Battery Backup System vs A Consumer UPS

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Though closely related, a typical uninterruptable power supply you can find online or at your local big box retailer is not what a true medical-grade battery backup system is. Though they both utilize batteries to provide power to your appliance—the type of batteries deployed, storage capacities, power throughput capabilities and general value provided could not be anymore different. So below we’re going to breakdown the features of each.

Pros and Cons of a Consumer UPS




Small, compact, and very inexpensive—consumer-grade UPS systems and "standby generators" pose a seemingly fantastic value proposition when compared to industrial solutions. However, an Uninterruptible Power Supply (UPS) that you could easily find at a big-box retailer or online store will have neither the power to start your appliances, nor the storage capacity to provide power for any meaningful amount of time—making them have ZERO true value, as they won’t be able to truly backup any appliances with significant energy demands.

For example, while the most powerful and expensive system we could find at a big box store online maybe offers enough power to possibly start certain appliances, its battery life is only around 10 percent of the smallest, most affordable battery generator option offered by MediProducts. And, at 11.2% of the cost, provides less power on a dollar-for-dollar basis than any of our offerings—making them a much worse value.

  • Low Initial Purchase Price
  • Widely Available
  • Ultra Compact Form Factor
  • Extremely low power output makes them unsuitable to start your appliances in an emergency.
  • Extremely low battery capacity makes them unable to provide power for any meaningful amount of time.
  • Provide little value to medical-grade
    equipment, generally designed with
    computers and phones in mind.

Pros and Cons of a Battery Backup System


In short, leave the consumer-oriented products to provide backup power for TVs, computers and other appliances that won’t affect patient care.

Battery Backup Power is increasingly becoming a popular option across the entire medical and laboratory fields to ensure operations can continue in an emergency outage situation. While presenting a larger upfront cost than alternative solutions, battery backup units provide both great long-term and short-term value for the end user.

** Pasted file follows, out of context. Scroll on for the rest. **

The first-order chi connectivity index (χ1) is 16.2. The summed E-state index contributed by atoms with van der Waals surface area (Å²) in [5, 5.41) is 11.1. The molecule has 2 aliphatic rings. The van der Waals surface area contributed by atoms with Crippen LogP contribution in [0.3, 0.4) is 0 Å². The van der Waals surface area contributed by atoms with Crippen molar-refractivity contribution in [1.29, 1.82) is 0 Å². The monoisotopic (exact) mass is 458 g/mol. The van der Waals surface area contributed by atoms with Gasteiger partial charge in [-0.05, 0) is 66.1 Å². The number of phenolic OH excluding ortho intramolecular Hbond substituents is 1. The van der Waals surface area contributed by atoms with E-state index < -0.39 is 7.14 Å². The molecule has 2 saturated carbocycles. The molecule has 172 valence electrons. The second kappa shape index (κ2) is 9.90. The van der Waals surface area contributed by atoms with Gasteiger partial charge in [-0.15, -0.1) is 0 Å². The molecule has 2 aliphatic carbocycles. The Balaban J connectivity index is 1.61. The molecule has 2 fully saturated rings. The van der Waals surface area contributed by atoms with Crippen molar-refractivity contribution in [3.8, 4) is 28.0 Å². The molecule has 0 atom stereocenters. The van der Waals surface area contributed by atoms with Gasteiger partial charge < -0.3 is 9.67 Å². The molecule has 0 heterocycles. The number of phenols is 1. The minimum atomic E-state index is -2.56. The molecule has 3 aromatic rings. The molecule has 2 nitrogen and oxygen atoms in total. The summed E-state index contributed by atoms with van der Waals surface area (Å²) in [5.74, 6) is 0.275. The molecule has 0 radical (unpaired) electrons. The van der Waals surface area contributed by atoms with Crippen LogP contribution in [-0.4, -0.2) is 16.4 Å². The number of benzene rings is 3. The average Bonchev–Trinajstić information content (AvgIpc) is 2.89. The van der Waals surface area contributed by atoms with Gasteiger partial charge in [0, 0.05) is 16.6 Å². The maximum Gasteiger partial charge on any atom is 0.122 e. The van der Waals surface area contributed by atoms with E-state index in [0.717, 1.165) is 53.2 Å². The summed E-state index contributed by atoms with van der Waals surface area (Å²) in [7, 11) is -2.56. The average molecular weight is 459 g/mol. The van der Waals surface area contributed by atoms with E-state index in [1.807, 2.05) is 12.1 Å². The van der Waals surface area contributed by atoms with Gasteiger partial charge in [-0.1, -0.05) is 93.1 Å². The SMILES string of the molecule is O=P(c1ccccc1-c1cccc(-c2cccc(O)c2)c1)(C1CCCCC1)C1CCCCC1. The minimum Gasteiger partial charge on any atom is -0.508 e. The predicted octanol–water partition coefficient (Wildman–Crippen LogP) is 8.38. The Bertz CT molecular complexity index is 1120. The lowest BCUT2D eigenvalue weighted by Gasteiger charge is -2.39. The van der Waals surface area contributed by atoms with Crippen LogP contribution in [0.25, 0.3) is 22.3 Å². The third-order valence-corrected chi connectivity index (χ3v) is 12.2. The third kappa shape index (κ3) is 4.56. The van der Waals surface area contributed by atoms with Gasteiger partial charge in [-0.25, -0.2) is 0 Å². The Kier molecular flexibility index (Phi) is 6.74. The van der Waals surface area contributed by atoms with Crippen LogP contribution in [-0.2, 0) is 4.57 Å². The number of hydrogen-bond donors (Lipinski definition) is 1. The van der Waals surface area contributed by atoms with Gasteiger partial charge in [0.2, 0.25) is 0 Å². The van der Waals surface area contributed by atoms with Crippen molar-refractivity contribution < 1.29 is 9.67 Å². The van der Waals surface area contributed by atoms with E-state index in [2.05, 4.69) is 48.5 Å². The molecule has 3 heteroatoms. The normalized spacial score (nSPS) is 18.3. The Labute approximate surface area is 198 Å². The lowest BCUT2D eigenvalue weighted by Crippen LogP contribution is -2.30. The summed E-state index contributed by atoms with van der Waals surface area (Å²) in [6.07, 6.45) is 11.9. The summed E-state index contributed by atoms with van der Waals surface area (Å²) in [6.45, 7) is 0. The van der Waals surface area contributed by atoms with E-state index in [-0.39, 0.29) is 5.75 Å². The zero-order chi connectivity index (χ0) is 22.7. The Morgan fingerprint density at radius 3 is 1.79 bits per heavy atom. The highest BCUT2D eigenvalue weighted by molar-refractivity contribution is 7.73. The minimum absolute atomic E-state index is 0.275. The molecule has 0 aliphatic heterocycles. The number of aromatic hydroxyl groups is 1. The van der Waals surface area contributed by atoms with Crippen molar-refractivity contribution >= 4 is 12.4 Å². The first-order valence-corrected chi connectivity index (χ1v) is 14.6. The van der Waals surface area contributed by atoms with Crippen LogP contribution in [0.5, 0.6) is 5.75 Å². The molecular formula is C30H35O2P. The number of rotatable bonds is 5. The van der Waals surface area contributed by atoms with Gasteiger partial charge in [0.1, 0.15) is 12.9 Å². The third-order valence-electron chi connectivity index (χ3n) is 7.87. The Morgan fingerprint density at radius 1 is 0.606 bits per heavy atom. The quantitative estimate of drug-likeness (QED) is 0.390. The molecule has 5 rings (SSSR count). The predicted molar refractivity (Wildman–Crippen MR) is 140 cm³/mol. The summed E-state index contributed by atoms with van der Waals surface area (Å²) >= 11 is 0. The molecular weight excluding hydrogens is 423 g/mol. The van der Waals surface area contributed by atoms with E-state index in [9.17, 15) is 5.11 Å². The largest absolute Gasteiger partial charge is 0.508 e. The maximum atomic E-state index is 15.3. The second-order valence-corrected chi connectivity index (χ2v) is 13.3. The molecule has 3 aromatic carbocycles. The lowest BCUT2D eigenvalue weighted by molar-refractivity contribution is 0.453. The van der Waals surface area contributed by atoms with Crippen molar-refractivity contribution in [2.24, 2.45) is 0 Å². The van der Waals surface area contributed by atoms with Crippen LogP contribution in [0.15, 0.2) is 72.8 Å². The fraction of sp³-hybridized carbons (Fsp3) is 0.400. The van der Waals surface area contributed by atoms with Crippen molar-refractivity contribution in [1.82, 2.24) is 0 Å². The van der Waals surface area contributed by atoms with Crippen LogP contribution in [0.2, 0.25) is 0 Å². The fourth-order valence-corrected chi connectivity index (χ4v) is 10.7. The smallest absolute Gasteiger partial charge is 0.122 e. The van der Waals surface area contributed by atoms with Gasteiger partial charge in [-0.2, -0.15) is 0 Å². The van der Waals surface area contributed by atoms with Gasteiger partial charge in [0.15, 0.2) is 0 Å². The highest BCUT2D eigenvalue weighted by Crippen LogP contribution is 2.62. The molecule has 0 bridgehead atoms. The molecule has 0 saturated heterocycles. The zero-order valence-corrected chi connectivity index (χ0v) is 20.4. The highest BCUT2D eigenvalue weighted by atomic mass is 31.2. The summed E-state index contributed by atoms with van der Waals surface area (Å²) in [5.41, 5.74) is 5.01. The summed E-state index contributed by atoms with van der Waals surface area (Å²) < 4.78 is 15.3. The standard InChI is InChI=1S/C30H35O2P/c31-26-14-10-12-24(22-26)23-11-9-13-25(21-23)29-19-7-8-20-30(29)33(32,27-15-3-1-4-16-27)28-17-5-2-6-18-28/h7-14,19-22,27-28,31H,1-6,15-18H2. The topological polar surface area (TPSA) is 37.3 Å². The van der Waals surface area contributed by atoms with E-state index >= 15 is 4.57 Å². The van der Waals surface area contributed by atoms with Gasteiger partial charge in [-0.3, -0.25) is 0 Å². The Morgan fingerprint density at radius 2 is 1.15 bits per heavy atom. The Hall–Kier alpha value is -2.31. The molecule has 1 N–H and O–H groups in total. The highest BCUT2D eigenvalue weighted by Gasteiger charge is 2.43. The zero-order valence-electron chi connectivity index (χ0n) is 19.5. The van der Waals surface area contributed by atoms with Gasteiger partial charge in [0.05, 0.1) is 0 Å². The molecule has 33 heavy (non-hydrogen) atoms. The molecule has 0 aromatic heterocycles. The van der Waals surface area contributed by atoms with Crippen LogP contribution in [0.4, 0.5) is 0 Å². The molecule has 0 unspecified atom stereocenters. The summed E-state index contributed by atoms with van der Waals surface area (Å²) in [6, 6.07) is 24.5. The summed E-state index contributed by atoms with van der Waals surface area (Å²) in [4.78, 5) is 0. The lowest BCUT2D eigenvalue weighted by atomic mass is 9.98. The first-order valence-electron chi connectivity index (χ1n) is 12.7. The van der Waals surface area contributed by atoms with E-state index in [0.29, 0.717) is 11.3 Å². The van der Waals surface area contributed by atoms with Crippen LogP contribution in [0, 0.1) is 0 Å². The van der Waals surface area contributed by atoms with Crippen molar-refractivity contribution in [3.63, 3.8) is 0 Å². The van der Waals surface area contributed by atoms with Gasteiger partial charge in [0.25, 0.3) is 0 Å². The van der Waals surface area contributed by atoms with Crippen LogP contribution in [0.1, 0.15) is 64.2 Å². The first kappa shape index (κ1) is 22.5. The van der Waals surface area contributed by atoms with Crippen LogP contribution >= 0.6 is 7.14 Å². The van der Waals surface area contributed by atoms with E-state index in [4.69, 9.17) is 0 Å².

Upon purchase, many battery backup units provide plug-and-play power in a variety of form factors—that is, they can be deployed immediately upon delivery, with no installation, building permits or set up required. However, like gas generators many also provide the option to be integrated directly into your building’s circuits—though unlike gas, batteries allow for they can be placed inside your facility due to their lack of exhaust fumes—thus providing an indoor generator solution in it's stead.

Over the long-term, battery backup units generally require very little maintenance, as their lack of moving mechanical parts eliminates most wear-and-tear, and because they derive their energy from the utility power of your facility, minimally add to your electricity bill in instances where they recharge. Additionally, because of their internal transfer switches they can provide instant power—where gas and diesel generators sometimes take as much as 15 minutes to engage.

Where battery units see their highest costs however, is in replacing the batteries. Due to the degradation of battery cells over time, to retain the same power output and runtime you’ll need to replace them per the manufacturers recommended interval. For example, MediProducts recommends you replace the sealed lead acid batteries in our systems every 4 years for optimal performance—generally at a cost of 20% of the original purchase price.

While able to be expanded to fit the needs of your facility, batteries by their nature aren’t small or light weight. So, for larger scale power needs (over 60 kWh) battery power may begin to provide diminishing returns due to the amount of space and cost required to house a system of this magnitude. However, all the same benefits that appear in smaller units (instant power delivery, no wear and tear, etc.) still exist.

  • Can provide either plug-and-play or integrated power
  • Come in a variety of form factors
  • Flexible mounting and location options
  • No exhaust fumes generated
  • Low-cost installation
  • Backup power deploys instantly
  • Few reoccurring costs
  • Higher upfront unit cost than comparable options
  • Batteries will degrade over time and need replacing--approx. every 4 years at 20-25% of initial purchase price.
  • At storage capacities over ~60 kWh units become very large when compared to alternative solutions.


If your facility is seeking to provide critical backup power for your healthcare facility in areas that directly effect the ability for physicians and staff to provide quality care for patients—then using a medical-grade battery backup unit is a no-brainer.

There exists probably no UPS system that would be able to meet the standards set forth by an accrediting body and qualify as a Type 1, Type 2 or Type 3 Essential Electrical System (EES). However, if you need to deploy backup power solutions for digital workstations, administrative computers or other equipment like that, then a consumer oriented UPS could be what you seek to use in your facility due to their small size and low price.

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